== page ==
Perforated metal is used for more than just sieves or drainage. This metal design is perfect for a number of unique applications that stretch from sun protection and temperature control to wind resistance and dividers. The history of perforated metal panels offers a glimpse into some of these applications throughout time. We'll take a look at how perforated metal was used originally and how technology has made it possible to use the material in architecture like we do today.
History of perforated metal
Perforated metal has appeared in both industrial and commercial spaces. Its characteristics include flexibility, versatility, and, depending on the material you use, longevity. A perforated metal sheet has holes of a defined shape and size that can come in a standard circular shape at 1 millimetre or can be customised.
In the early days of perforation, rudimentary techniques were used to create holes. The initial uses weren't for decoration but for sieving cheese in the area of modern-day Poland according to National Geographic.
Eventually, early civilizations discovered new uses for perforated sheet patterns for art, warfare and domestic needs. Perforation was even used to punch holes into coins, either so the currency could be strung together or to save on materials.
As sheet metal became more commonplace, perforated metal sheets were used during hand-to-hand combat so soldiers could protect their heads in battle while having the ventilation necessary to breathe. Some ancient examples come from the Sumerian culture in 2500 BCE.
Up until the industrial revolution in 1760, metal sheets were hand-flattened using stones or other tools and the holes were punctured using rudimentary tools. In 1615, the first rolling mill was small, hand-driven and primarily used to cut jewellery or machine roll lead for stained glass. The industrial rolling mill offered a revolutionary concept that would save time, money and labour hours.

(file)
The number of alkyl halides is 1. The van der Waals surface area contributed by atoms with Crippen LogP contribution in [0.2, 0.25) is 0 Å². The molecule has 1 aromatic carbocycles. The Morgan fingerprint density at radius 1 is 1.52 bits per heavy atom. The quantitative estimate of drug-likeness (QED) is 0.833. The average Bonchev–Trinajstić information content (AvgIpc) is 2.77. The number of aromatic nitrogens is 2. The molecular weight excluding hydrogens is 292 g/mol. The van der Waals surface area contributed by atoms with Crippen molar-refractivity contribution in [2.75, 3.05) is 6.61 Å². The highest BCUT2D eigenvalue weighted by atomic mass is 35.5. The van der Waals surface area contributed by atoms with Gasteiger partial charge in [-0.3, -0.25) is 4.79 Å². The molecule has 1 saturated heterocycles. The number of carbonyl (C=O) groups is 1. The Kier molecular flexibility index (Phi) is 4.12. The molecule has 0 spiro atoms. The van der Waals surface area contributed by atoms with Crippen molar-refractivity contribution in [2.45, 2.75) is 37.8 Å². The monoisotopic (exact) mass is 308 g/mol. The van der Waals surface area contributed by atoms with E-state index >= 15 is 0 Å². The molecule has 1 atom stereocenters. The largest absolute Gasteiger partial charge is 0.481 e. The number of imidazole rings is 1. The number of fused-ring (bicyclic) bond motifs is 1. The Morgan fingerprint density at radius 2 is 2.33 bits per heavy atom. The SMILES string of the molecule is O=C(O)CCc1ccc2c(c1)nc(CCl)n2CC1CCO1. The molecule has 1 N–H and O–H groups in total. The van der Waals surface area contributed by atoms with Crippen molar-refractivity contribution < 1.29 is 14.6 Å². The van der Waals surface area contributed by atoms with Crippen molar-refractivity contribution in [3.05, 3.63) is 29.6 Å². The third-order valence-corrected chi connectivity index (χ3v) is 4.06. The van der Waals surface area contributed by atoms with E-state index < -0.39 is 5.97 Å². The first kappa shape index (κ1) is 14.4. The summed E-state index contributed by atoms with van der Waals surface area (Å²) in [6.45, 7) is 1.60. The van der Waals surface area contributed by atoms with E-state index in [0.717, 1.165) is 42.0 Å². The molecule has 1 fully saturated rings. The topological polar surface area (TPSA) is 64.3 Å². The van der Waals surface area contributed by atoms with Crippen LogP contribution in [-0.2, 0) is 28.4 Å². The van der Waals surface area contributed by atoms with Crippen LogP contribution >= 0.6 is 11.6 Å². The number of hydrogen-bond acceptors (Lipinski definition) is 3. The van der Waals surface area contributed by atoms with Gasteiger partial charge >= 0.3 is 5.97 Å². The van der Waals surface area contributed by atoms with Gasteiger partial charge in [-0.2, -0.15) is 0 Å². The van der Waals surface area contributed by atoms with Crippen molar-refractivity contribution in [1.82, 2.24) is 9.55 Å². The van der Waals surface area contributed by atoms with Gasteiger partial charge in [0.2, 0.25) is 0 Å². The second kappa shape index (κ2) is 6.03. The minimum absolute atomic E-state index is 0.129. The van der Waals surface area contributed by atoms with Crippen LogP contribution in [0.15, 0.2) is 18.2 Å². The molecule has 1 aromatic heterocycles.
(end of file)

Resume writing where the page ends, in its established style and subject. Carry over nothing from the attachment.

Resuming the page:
Finally, in the 1800s, machine-punctured metal was created to drill holes into thick plates. The creative freedom derived from machinery developed into shearing, forming and folding the metal — thus creating the uniform perforated material and sheet metal pattern we know today.
How perforated metal is made today
Today, hydraulic machines consisting of a punch and a die make perforated sheets. The metal is first punctured and then the excess metal is pushed out to create an open area. Metal products such as stainless steel or aluminium can vary depending on hole size, pattern and perforated image designs.
Modern perforated sheet metal machines have the capacity to punch between 120 to 500 hits per minute where two to four rows are perforated with every hit. For architectural products, however, often the manufacturer will use linear punches instead due to the need for more precise detail and, if needed, variances in the shapes and sizes required on the sheet.
Perforated metal sheets are incredibly versatile and can be flattened or folded to create the architectural design you're looking for. It could be the perfect stylized sunscreen to pull your outdoor facade together. Architects can use it for visual depth, and creativity with light filtration, stairs, screens, a perforated facade or balustrade designs. It's perfect for outdoor use because it can withstand harsh weather conditions and even control or equalise the pressure thanks to the strength of the material.
We use a program called Pic-Perf® which develops varying hole sizes to create an image on the metal sheet using bigger, smaller hole punches. Typically, our customers will send over an image they want depicted in the final sheet, Pic-Perf® then creates a series of holes to create the image
taking into consideration the local lighting.
If you're interested in using perforated panels in your next project, contact a Locker representative today.